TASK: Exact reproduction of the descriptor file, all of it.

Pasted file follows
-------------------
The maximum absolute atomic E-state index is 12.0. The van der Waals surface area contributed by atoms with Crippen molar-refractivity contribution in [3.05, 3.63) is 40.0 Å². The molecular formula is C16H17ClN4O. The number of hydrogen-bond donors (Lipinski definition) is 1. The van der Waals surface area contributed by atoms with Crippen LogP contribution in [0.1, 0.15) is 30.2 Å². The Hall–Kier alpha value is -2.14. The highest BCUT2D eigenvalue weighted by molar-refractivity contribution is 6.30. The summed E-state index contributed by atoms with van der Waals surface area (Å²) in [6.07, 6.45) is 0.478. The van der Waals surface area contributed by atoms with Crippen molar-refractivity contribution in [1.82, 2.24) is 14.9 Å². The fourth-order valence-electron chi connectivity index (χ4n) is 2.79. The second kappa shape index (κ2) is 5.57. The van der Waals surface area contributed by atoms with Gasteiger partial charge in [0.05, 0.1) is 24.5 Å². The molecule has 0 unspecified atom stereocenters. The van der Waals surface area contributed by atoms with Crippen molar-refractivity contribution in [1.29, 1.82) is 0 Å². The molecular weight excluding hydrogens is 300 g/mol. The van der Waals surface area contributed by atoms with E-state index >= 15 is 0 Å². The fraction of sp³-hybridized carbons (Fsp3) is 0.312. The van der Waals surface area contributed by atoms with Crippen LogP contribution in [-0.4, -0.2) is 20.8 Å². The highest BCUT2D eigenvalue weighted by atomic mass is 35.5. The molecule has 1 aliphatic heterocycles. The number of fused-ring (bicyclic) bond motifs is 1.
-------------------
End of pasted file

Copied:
The maximum absolute atomic E-state index is 12.0. The van der Waals surface area contributed by atoms with Crippen molar-refractivity contribution in [3.05, 3.63) is 40.0 Å². The molecular formula is C16H17ClN4O. The number of hydrogen-bond donors (Lipinski definition) is 1. The van der Waals surface area contributed by atoms with Crippen LogP contribution in [0.1, 0.15) is 30.2 Å². The Hall–Kier alpha value is -2.14. The highest BCUT2D eigenvalue weighted by molar-refractivity contribution is 6.30. The summed E-state index contributed by atoms with van der Waals surface area (Å²) in [6.07, 6.45) is 0.478. The van der Waals surface area contributed by atoms with Crippen molar-refractivity contribution in [1.82, 2.24) is 14.9 Å². The fourth-order valence-electron chi connectivity index (χ4n) is 2.79. The second kappa shape index (κ2) is 5.57. The van der Waals surface area contributed by atoms with Gasteiger partial charge in [0.05, 0.1) is 24.5 Å². The molecule has 0 unspecified atom stereocenters. The van der Waals surface area contributed by atoms with Crippen molar-refractivity contribution in [1.29, 1.82) is 0 Å². The molecular weight excluding hydrogens is 300 g/mol. The van der Waals surface area contributed by atoms with E-state index >= 15 is 0 Å². The fraction of sp³-hybridized carbons (Fsp3) is 0.312. The van der Waals surface area contributed by atoms with Crippen LogP contribution in [-0.4, -0.2) is 20.8 Å². The highest BCUT2D eigenvalue weighted by atomic mass is 35.5. The molecule has 1 aliphatic heterocycles. The number of fused-ring (bicyclic) bond motifs is 1.